Our sustained progress on operating margin reflects a few key items. First, we are reaping the benefits of our ongoing monetization of the investments made over the past 3 years. This benefit is showing up in comp sales. Second, we continue to opportunistically reduce the portfolio's reliance on discounting. Third, we have maintained disciplined cost management across the company. And finally, our Brazil business is among the best in casual dining, with strong sales and margin growth. Overall, we feel great about our progress towards becoming a more effective and efficient restaurant company. We are on track to achieve our 2019 operating income margin commitments.

I want to also thank the over 90,000 team members in the field that make our restaurants so successful. Your passion, hospitality and dedication to always putting the customer first is making a difference every day. I would also like to thank my colleagues in the restaurant support center who provide great service to our partners.

Now turning to Outback. Outback comp sales were up 1.3% in the second quarter on top of an already strong 4% increase in Q2 2018. This is Outback's 10th consecutive quarter of positive comp sales. As we mentioned earlier, we pulled back on discounts at Outback in the quarter. This had an estimated 100-basis-point impact on traffic. We are benefiting from the ongoing return from the investments in customer experience.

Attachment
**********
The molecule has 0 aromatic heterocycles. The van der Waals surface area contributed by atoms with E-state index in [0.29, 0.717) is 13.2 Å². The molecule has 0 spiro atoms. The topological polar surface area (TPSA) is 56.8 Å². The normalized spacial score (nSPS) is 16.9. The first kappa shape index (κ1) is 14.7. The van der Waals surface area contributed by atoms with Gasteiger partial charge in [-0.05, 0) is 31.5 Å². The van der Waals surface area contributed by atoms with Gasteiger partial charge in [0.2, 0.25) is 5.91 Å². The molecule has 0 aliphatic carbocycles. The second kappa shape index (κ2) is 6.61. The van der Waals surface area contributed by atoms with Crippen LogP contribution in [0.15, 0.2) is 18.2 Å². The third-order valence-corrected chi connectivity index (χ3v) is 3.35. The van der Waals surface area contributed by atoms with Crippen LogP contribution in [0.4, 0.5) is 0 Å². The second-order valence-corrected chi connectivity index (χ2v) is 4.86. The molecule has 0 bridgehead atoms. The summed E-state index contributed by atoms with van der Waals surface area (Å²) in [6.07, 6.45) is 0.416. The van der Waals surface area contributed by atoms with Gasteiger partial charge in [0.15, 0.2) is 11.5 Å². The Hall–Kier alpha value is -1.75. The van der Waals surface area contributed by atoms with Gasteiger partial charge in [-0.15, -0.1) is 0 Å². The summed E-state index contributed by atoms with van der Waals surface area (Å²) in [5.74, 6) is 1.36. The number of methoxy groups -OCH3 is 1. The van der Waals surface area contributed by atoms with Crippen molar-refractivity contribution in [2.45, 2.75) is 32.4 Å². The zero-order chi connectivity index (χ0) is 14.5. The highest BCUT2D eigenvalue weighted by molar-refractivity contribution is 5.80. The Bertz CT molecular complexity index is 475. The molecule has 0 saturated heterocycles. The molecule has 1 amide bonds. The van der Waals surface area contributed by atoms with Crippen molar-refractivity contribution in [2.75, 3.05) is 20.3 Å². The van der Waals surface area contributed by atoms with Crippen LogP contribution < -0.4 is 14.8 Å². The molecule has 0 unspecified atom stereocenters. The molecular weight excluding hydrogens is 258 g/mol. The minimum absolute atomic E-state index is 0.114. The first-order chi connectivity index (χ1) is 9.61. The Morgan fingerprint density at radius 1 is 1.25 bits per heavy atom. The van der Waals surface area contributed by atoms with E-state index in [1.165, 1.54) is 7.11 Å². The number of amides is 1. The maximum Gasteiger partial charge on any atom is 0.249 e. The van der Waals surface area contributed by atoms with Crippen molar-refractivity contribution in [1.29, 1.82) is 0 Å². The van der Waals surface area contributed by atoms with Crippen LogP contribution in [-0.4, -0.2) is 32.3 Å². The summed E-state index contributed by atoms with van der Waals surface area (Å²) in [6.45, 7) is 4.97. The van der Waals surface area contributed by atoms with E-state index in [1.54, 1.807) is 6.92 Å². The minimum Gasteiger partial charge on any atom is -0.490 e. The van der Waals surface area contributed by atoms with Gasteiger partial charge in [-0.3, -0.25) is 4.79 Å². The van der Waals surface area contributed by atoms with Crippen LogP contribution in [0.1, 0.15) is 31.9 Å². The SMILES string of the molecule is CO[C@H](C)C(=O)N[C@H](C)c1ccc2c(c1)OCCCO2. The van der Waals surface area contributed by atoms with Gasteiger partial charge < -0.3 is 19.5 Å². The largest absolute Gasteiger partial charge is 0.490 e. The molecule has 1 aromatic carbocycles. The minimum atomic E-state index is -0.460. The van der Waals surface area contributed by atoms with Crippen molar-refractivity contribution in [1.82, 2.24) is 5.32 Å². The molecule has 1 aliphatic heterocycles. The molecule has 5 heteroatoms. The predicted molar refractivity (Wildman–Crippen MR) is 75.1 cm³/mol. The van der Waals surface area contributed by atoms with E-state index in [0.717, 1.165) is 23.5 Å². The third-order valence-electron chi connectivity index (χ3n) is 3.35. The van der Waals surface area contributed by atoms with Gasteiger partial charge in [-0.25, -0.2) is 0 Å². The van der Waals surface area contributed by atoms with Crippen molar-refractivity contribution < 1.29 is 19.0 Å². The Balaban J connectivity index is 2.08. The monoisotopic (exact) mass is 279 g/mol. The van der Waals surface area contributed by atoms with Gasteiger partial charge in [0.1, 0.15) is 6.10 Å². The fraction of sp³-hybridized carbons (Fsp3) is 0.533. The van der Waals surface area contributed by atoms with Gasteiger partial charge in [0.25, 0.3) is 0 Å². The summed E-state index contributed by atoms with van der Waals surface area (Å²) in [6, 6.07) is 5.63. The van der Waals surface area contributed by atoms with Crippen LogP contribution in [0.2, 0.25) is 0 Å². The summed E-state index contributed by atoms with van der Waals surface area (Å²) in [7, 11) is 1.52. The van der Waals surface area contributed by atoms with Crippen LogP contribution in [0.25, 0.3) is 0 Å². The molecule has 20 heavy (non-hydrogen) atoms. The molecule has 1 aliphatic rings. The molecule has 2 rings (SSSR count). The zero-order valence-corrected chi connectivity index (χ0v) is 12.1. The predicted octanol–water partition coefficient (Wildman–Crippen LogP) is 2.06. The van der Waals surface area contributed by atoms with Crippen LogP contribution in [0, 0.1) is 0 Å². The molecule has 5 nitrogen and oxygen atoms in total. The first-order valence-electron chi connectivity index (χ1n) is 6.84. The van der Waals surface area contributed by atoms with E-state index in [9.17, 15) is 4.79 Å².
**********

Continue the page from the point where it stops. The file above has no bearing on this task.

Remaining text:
In addition, we are seeing success with enhancements to the service model to strengthen customer engagement. Keeping our assets fresh also remained a top priority. We tested multiple design prototypes for our interior remodel program. The new design modernizes the look while expanding the off-premises room to handle the higher expected order volume. We are starting a soft roll this year and expect to ramp up in 2020. We are also relocating Outback restaurants as quickly as quality sites become available. Given the strength of the pipeline, we are on track to relocate 11 restaurants this year. This relocation program continues to deliver impressive results, and recent relocations are generating sales lifts well in excess of our 30% target. Outback remains well positioned to take further market share. Chris will provide more detail on the quarterly sales performance at Carrabba's, Bonefish and Fleming's in a moment, but let me briefly summarize the key initiatives we are employing across these brands: number one, invest behind and simplify operations to enhance the guest experience; number two, offer unique and brand-appropriate programs, such as BoneFish 3-course lobster dinner and Fleming's uncorked wine platform to drive frequency; three, continue to opportunistically remove unprofitable discounting; and four, invest in our people to continue to lower turnover and increase engagement.